WELLINGTON, New Zealand -- Janet Frame, who was once diagnosed as having a mental illness and became one of New Zealand's most acclaimed authors, died Thursday. She was 79.
Ms. Frame, whose autobiography was turned into the film "Angel at my Table," died in Dunedin Hospital. The hospital said she suffered from acute leukemia.
Ms. Frame was diagnosed while young as suffering from schizophrenia and came close to having a lobotomy. She published her first book, "The Lagoon and Other Stories," in 1951 and her first novel, "Owls Do Cry," in 1957.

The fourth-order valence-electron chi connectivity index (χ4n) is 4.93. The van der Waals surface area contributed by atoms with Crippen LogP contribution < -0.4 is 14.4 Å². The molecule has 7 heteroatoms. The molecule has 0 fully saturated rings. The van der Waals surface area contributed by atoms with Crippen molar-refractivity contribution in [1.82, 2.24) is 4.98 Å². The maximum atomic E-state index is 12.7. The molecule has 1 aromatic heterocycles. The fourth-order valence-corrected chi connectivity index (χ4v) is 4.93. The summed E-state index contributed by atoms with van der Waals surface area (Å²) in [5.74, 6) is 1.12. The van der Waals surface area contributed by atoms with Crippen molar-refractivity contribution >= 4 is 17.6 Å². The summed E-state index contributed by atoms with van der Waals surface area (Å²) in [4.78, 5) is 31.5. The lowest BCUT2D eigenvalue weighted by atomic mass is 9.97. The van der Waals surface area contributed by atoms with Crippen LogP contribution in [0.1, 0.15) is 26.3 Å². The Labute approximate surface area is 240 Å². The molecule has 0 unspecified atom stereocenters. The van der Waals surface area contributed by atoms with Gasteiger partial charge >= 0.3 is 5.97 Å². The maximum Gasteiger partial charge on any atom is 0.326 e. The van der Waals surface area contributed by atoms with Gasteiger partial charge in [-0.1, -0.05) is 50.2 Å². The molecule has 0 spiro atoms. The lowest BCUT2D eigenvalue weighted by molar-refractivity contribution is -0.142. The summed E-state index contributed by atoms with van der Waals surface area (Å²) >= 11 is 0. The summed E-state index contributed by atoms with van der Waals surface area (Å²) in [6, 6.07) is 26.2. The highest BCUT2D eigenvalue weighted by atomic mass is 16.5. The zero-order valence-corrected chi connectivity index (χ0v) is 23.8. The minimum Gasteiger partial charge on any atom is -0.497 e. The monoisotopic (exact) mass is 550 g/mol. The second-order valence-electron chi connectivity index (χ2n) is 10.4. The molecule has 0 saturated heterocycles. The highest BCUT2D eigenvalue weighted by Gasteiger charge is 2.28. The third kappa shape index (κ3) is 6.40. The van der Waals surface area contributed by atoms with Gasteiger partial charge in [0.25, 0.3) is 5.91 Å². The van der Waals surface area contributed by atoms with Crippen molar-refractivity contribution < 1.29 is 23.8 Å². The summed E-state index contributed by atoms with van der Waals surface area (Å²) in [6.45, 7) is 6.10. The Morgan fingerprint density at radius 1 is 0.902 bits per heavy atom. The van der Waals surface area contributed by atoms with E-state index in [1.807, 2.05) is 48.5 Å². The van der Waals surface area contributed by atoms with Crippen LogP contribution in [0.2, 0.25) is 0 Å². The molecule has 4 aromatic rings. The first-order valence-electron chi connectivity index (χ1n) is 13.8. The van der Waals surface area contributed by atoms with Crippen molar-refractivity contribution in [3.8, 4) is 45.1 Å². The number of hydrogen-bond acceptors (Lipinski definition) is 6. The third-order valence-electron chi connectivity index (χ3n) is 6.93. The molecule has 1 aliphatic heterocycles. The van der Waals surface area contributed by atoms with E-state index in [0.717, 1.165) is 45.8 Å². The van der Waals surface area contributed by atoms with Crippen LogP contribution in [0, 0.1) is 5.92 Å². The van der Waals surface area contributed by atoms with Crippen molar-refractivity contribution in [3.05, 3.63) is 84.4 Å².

Widely acclaimed as the most accomplished writer from New Zealand since Katherine Mansfield, Ms. Frame won accolades from New Zealand, Britain, and the United States.
In her autobiography, Ms. Frame revealed that she suffered several years of electric shock treatment for schizophrenia before doctors decided on a lobotomy. The operation was canceled after a collection of Ms. Frame's short stories won a literary prize.
When Ms. Frame later went to England, it was found her schizophrenia had been misdiagnosed. A British psychiatrist said she was just someone who preferred to be alone and was different from most other people.
Ms. Frame wrote 11 novels, five short-story collections, a poetry collection, and her three-volume autobiography.